The evolution of 5G networks is causing concern for Catherine De Bolle, head of Europol, who argues that law enforcement will lose the ability to surveil criminals when 4G networks become obsolete. EU member states lack both regulations and technology to keep up, she says.
The ability to monitor criminals "is one of the most important investigative tools that police officers and services have, so we need this in the future," she explained in an interview with Reuters, pointing to the example of a child being kidnapped.
European law enforcement officials can currently monitor and listen to criminals using mobile 4G devices, but their tools cannot be used on the 5G network, De Bolle said in an interview with Reuters. In her opinion, European law enforcement agencies should have been involved in discussions with tech firms and policymakers earlier in the transition to 5G. Now, police agencies are researching ways to minimize damage when they lack the ability to do their jobs as usual.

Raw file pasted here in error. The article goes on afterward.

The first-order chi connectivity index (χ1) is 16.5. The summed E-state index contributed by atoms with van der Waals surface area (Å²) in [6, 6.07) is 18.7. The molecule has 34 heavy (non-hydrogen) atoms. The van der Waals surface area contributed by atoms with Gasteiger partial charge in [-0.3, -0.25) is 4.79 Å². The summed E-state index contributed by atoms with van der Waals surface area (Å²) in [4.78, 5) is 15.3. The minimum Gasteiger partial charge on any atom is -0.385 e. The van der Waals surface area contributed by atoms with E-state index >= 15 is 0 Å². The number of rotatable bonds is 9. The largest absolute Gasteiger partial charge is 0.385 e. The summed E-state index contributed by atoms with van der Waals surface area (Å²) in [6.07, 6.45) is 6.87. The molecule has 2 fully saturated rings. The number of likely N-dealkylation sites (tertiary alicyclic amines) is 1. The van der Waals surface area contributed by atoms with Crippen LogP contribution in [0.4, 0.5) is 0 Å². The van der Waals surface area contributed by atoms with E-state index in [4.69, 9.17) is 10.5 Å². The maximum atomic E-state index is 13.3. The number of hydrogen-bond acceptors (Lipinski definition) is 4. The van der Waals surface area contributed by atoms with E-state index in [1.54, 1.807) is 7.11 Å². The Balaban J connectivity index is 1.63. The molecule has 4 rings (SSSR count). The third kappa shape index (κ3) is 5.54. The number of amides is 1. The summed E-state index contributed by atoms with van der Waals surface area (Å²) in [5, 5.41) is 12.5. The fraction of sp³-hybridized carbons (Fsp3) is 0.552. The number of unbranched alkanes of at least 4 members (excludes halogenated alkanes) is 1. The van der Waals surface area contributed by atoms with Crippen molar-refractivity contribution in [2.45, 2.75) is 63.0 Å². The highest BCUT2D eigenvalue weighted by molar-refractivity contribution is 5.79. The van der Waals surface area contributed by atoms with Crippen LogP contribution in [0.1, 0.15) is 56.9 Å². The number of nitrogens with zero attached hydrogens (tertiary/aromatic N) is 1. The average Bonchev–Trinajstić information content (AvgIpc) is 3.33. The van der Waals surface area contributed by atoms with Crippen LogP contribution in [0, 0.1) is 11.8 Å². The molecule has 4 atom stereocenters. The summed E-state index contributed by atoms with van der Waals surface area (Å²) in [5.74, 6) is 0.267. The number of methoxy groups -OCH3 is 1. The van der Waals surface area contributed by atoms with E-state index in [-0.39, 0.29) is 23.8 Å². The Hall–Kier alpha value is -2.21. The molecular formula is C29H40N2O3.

"The biggest risk is that we are not enough aware of the developments on a technological level and we have to be ahead on this," De Bolle said. "We have to understand what is going on and we have to try to provide answers to it."
She suggested Europol evolve as a platform for modernizing EU law enforcement by developing new tools and technology — a move that would require far more political and financial support than it is planned to have for the 2021–2027 budget period.
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